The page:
Your research proposal should provide a clear outline of the research and the context in which it sits.
Your application should answer:
Make the language accessible to non-specialists. And in the case of an MPhil/PhD or PhD registration, indicate the anticipated contribution to knowledge.
Applications that are not approved tend to fall down in one or more of the areas above.
For example, in a scientific or technological project, a particular quantity is proposed for measurement but it is not clear how it will be measured or why this quantity is important. This is just a question of getting the level of detail right.
The same is true of projects involving questionnaires, where it is often unclear as to how many people will be polled and the anticipated response rate.
For creative projects, a good indication of the number of artefacts and their complexity may be appropriate.
If in doubt, include more detail but exercise common sense. A research proposal which runs to up to two pages of single-spaced A4 (possibly with an appended reading list and/or a project management sheet such as a Gantt chart) is fine but a ten-sheet application of unfocussed repetition is not!
Creative Industries and Business, Humanities / Social Sciences
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Tel: 01443 654269
Life Sciences / Education
Email: [email protected]
Tel: 01443 482788
Omoboyede is a PhD student from Nigeria in South Wales Business School. He says: “Before you start writing your proposal, do as much research as possible into the topic, including reading through publications, working papers and abstracts. Search and understand relevant methodologies and decide on which one to adopt in your research.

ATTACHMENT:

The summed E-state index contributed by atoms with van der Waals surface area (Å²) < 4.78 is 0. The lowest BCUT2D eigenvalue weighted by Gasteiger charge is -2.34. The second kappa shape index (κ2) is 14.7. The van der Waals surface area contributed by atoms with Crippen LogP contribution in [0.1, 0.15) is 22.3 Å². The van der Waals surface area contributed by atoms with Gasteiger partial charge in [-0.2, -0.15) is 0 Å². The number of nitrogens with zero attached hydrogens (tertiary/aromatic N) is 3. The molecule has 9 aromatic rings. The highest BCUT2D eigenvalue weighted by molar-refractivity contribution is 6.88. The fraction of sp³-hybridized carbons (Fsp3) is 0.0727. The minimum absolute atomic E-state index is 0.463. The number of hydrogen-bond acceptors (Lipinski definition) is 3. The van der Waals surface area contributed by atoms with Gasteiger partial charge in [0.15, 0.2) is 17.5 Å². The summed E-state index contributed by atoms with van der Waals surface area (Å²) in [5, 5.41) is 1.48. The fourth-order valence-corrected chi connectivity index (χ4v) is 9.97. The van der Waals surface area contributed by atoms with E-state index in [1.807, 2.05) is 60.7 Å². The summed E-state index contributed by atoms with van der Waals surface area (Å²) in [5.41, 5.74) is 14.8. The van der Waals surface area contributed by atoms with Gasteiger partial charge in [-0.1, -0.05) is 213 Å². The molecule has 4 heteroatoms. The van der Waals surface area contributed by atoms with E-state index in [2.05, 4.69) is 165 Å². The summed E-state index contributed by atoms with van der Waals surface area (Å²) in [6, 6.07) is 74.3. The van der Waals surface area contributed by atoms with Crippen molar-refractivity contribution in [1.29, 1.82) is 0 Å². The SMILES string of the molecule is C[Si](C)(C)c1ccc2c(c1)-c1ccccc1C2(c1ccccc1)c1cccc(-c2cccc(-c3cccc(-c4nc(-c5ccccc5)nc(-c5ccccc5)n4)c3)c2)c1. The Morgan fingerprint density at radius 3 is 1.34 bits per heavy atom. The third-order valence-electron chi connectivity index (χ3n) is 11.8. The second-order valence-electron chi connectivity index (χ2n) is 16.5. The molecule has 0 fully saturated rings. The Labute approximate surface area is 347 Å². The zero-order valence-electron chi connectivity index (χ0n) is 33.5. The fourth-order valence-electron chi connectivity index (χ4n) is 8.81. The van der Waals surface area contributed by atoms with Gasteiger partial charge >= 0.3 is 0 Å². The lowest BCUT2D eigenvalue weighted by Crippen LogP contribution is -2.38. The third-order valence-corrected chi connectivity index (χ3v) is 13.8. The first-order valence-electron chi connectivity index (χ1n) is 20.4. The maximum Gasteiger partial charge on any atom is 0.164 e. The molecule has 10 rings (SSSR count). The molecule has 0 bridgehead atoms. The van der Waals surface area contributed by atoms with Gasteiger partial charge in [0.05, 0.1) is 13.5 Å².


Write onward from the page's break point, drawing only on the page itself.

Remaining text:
“Before applying to USW, it is a good idea to search for academics / researchers who might be interested in your topic. Email these potential supervisors with your abstract to ask for their initial thoughts and guidance. Finally, if you are an international student, ensure you can pay half of the fees upfront if you are successful or have a reliable funding sponsor.”
Rachel, a Masters by Research in English Literature student, said: "The application process was easy to follow, with the bulk of the application lying in my research proposal. Proposal writing is not something I had done before, and at first I was apprehensive. I soon found that the process of writing a research proposal was not dissimilar to writing my undergraduate essays. It involved an extensive literature search on the novels I was interested in writing about and seeing where my ideas could fit in in the existing work.
"After the initial research was done, I drafted my research proposal, making sure to make clear what my methodology for the research project would be, and how my work would fit in to the wider literary sphere.”